3.2-A. Work with Experts to Understand and Explain the Evidence
Consider which experts, if any, will assist you in understanding the significance of the evidence and explaining it to the jury. Experts can help the prosecutor understand the results of a SAK examination or other medical reports, toxicology results, or forensic evidence (e.g., DNA or the results of a forensic examination of a cell phone). They can also help explain issues commonly misunderstood by juries — victim behavior, the effects of trauma, offender tactics, cultural factors impacting victimization, etc. Expert testimony can assist the jury in reaching an informed verdict based on the evidence rather than myths or misconceptions.
Early consultation with experts ensures your case is prepared with as much information and context as possible. Consultation is useful even if expert testimony is not anticipated. In considering whether expert testimony may be necessary, consider the following:
- Medical, forensic/technical, or toxicology evidence will usually require expert testimony —for example, jurors should not speculate what a .3 blood alcohol content (BAC) means for a person’s ability to consent, perceive/recall events, or engage in other activities. Nor should they be asked to conclude on their own whether injuries are consistent with the victim’s account of the attack. See Appendix F on Considerations for Working with Experts and Appendix G on Stages of Acute Alcohol Influence/Intoxication.
- How effectively can the victim explain his or her own behavior during and after the assault? How understandable would the explanation sound to someone untrained in sexual assault dynamics and victim responses to trauma?
- Are there other factors that jurors might find confusing or troubling, such as an absence of visible physical injury? Were there tests, examinations, or analyses not performed because they were deemed unlikely to produce any useful information? The significance of the absence of certain types evidence should be explained by an expert to avoid jury speculation.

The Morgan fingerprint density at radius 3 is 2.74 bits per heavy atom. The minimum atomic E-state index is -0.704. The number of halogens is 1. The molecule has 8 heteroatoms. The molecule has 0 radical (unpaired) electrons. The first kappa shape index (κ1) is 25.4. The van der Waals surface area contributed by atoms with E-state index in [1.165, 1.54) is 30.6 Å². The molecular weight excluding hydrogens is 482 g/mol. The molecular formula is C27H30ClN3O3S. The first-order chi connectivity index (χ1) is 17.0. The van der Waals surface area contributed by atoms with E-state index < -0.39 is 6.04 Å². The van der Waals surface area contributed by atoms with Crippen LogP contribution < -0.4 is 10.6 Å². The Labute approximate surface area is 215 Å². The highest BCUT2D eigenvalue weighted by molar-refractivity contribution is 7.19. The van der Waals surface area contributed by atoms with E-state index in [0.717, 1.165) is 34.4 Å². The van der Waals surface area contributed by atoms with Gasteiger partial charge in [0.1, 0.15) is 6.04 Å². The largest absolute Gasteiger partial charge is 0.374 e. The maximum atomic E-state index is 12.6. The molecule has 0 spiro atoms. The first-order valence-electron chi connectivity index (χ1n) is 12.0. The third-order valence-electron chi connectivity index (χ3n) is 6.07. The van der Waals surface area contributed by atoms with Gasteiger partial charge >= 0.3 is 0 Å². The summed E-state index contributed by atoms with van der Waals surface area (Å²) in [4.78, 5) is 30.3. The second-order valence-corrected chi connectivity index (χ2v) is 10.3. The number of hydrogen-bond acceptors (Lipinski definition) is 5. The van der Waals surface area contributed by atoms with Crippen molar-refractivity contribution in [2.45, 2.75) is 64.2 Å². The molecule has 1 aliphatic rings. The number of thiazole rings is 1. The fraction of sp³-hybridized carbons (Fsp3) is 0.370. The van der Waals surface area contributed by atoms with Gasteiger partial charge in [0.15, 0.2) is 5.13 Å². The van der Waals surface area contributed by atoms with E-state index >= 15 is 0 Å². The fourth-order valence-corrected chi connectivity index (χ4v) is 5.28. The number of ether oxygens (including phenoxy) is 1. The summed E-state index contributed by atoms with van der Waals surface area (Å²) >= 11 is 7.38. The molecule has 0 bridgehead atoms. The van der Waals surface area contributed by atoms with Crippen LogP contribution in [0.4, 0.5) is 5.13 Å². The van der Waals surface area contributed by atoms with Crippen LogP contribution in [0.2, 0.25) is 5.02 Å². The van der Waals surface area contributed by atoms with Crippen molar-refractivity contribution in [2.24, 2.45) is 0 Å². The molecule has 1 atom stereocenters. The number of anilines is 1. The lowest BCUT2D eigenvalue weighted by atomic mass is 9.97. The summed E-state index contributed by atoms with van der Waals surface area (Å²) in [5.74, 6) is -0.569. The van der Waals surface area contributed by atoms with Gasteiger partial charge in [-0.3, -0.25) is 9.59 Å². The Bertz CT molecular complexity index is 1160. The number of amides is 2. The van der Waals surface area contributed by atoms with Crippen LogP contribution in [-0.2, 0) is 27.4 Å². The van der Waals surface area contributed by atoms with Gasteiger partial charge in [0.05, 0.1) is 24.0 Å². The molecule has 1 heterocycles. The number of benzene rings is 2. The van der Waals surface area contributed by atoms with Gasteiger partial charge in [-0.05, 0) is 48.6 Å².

- Also consider whether an expert is appropriate for a specific case and/or jury as well as the costs of retaining an expert.228
Meet with potential expert witnesses in person, well in advance of trial, to discuss their qualifications, the content of their proposed testimony, the scientific foundation for their opinions if necessary, and the content of any mandatory expert report.229 Obtain the expert’s most recent C.V., which should be provided to the defense.
File appropriate and timely motions to introduce expert testimony.230 See 3.3-G for tips regarding the introduction of expert testimony at trial. Provide appropriate notice to the defense and the court so any disputed issues can be resolved well in advance of trial.
Become familiar with your jurisdiction’s evidentiary rule on expert testimony231 as well as any case law governing the admissibility of expert testimony on victim behavior, SAKs, toxicology, DNA, etc.
The admissibility of expert testimony to explain victim behavior varies widely across jurisdictions; in conducting legal research on the caselaw, search for cases involving both child and adult victims of sexual assault, as well as victims of domestic violence – including cases involving the admissibility of expert testimony on the behalf of defendants who raise battering or abuse as a defense.